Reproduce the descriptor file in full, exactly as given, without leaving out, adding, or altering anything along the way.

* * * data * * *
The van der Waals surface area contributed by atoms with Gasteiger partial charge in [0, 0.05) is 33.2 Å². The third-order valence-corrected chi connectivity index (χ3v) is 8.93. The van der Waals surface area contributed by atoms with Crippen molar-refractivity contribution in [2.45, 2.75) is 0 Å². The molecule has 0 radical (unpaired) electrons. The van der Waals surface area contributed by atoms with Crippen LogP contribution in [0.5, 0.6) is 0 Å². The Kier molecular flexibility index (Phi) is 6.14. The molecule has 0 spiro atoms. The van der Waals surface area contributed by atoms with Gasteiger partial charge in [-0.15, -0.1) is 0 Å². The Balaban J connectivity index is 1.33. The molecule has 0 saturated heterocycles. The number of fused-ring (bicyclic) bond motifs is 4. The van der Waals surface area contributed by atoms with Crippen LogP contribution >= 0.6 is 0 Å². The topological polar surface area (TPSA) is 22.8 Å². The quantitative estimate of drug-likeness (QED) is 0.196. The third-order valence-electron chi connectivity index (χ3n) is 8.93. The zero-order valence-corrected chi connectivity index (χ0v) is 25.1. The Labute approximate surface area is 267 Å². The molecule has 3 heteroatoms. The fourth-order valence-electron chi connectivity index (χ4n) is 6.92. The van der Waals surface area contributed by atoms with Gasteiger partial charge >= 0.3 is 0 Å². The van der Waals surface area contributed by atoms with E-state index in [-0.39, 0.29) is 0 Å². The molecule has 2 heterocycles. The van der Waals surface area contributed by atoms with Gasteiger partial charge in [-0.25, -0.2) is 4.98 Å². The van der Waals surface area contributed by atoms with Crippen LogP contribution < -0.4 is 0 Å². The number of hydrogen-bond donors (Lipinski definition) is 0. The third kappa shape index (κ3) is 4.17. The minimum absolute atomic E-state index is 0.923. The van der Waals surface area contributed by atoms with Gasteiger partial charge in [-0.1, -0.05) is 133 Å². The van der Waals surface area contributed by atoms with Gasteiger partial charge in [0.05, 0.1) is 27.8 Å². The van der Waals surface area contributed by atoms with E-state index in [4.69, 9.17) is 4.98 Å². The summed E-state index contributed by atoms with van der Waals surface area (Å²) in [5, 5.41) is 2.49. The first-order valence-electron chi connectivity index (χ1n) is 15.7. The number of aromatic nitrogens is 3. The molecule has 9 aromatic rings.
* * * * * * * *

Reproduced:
The van der Waals surface area contributed by atoms with Gasteiger partial charge in [0, 0.05) is 33.2 Å². The third-order valence-corrected chi connectivity index (χ3v) is 8.93. The van der Waals surface area contributed by atoms with Crippen molar-refractivity contribution in [2.45, 2.75) is 0 Å². The molecule has 0 radical (unpaired) electrons. The van der Waals surface area contributed by atoms with Crippen LogP contribution in [0.5, 0.6) is 0 Å². The Kier molecular flexibility index (Phi) is 6.14. The molecule has 0 spiro atoms. The van der Waals surface area contributed by atoms with Gasteiger partial charge in [-0.15, -0.1) is 0 Å². The Balaban J connectivity index is 1.33. The molecule has 0 saturated heterocycles. The number of fused-ring (bicyclic) bond motifs is 4. The van der Waals surface area contributed by atoms with Crippen LogP contribution >= 0.6 is 0 Å². The topological polar surface area (TPSA) is 22.8 Å². The quantitative estimate of drug-likeness (QED) is 0.196. The third-order valence-electron chi connectivity index (χ3n) is 8.93. The zero-order valence-corrected chi connectivity index (χ0v) is 25.1. The Labute approximate surface area is 267 Å². The molecule has 3 heteroatoms. The fourth-order valence-electron chi connectivity index (χ4n) is 6.92. The van der Waals surface area contributed by atoms with Gasteiger partial charge >= 0.3 is 0 Å². The van der Waals surface area contributed by atoms with E-state index in [-0.39, 0.29) is 0 Å². The molecule has 2 heterocycles. The van der Waals surface area contributed by atoms with Gasteiger partial charge in [-0.25, -0.2) is 4.98 Å². The van der Waals surface area contributed by atoms with Crippen LogP contribution < -0.4 is 0 Å². The number of hydrogen-bond donors (Lipinski definition) is 0. The third kappa shape index (κ3) is 4.17. The minimum absolute atomic E-state index is 0.923. The van der Waals surface area contributed by atoms with Gasteiger partial charge in [-0.1, -0.05) is 133 Å². The van der Waals surface area contributed by atoms with Gasteiger partial charge in [0.05, 0.1) is 27.8 Å². The van der Waals surface area contributed by atoms with E-state index in [4.69, 9.17) is 4.98 Å². The summed E-state index contributed by atoms with van der Waals surface area (Å²) in [5, 5.41) is 2.49. The first-order valence-electron chi connectivity index (χ1n) is 15.7. The number of aromatic nitrogens is 3. The molecule has 9 aromatic rings.